Starbound (PC) ($14.99)
Another 2D take on the block construction and crafting genre, Starbound (beta) goes sci-fi, with players taking the role of a hapless traveler fleeing their home planet, only to crash land on another. Explore procedurally generated worlds, harvest resources, and craft equipment for your groundside base or starship, all while avoiding random monsters or rampaging bosses. You can engage in cooperative or competitive multiplayer with friends online, or kick back and simply explore the universe on your own.
Disney's entry into the toys-to-life market leverages their much loved characters and franchises to provide a fun and family friendly gaming experience with Disney Infinity (PC, Android, iOS, Consoles), which allows players to explore the worlds of the many Disney animated movies, the pages of the Marvel Comics universe, and the Star Wars galaxy. Of particular note is the extremely flexible Toy Box mode that allows players to mix and match elements from various playsets to create their own custom Disney Infinity minigames and environments, as well as play other people's Toy Box creations.
Toca Blocks (Android, iOS) is Toca Boca's own take on the Minecraft phenomenon, presenting kids with a virtual playground to experiment and stretch their creativity. Players pick up and combine varieties of blocks to create new kinds of blocks or objects, each with their own unique characteristics, such as being bouncy, hard or squishy. Any new block recipe you discover is saved, allowing you to quickly recreate new blocks or objects. You can then create, pick up and lay down blocks to create houses, forests and other places. You can explore the world with a variety of characters, each of which has their own powers and can interact with blocks and objects in a variety of ways.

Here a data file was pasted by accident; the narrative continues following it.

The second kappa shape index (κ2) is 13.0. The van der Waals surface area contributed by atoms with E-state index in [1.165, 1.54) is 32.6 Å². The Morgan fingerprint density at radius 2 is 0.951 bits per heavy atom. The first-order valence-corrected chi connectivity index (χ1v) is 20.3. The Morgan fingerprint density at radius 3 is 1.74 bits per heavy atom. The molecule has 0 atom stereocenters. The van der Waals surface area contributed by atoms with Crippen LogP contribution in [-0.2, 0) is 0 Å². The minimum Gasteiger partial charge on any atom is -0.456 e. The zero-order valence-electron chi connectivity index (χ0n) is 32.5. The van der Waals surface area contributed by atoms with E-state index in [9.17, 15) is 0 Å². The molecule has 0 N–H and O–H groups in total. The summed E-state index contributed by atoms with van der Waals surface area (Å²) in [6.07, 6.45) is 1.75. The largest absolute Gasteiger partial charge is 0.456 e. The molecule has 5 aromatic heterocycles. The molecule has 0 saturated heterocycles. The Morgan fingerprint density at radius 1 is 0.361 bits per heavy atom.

Ace of Spades (PC) ($9.99)
Building is just as important as destroying in Ace of Spades, a chaotic cross between "Minecraft" and a first-person multiplayer shooter. The game combines the cooperative combat action of class-based shooters with the freeform creativity provided by Minecraft-style destructible terrain and crafting to unique effect. Players can engage in various multiplayer modes, from classic Team Deathmatch, to quirkier offerings such as Zombie Mode and Demolition.
Rust (PC) ($19.99)
Life is nasty, brutish and short in Rust, an early-access first-person PC game of extreme survival reminiscent of Minecraft and DayZ. Developed by the same team behind Garry's Mod, Rust starts out players armed with nothing but rocks and sticks that they can pick up, with their only goal being to live to see the next day. Players can hunt down wildlife, craft gear, loot abandoned bunkers filled with equipment or blueprints and fight off zombies, but they should always beware the most dangerous creatures in the land: other human players.
"CubeWorld" is so not worth it, I unfortunately paid for early access, the game is painfully slow, especially when you're attacking mobs, however, they have no problems attacking you extremely fast & repeatedly before you can even get in a hit or two on them!Reply
The solution toReply
"CubeWorld" is so not worth it, I unfortunately paid for early access, the game is painfully slow, especially when you're attacking mobs, however, they have no problems attacking you extremely fast & repeatedly before you can even get in a hit or two on them!
is the Chuck Norris class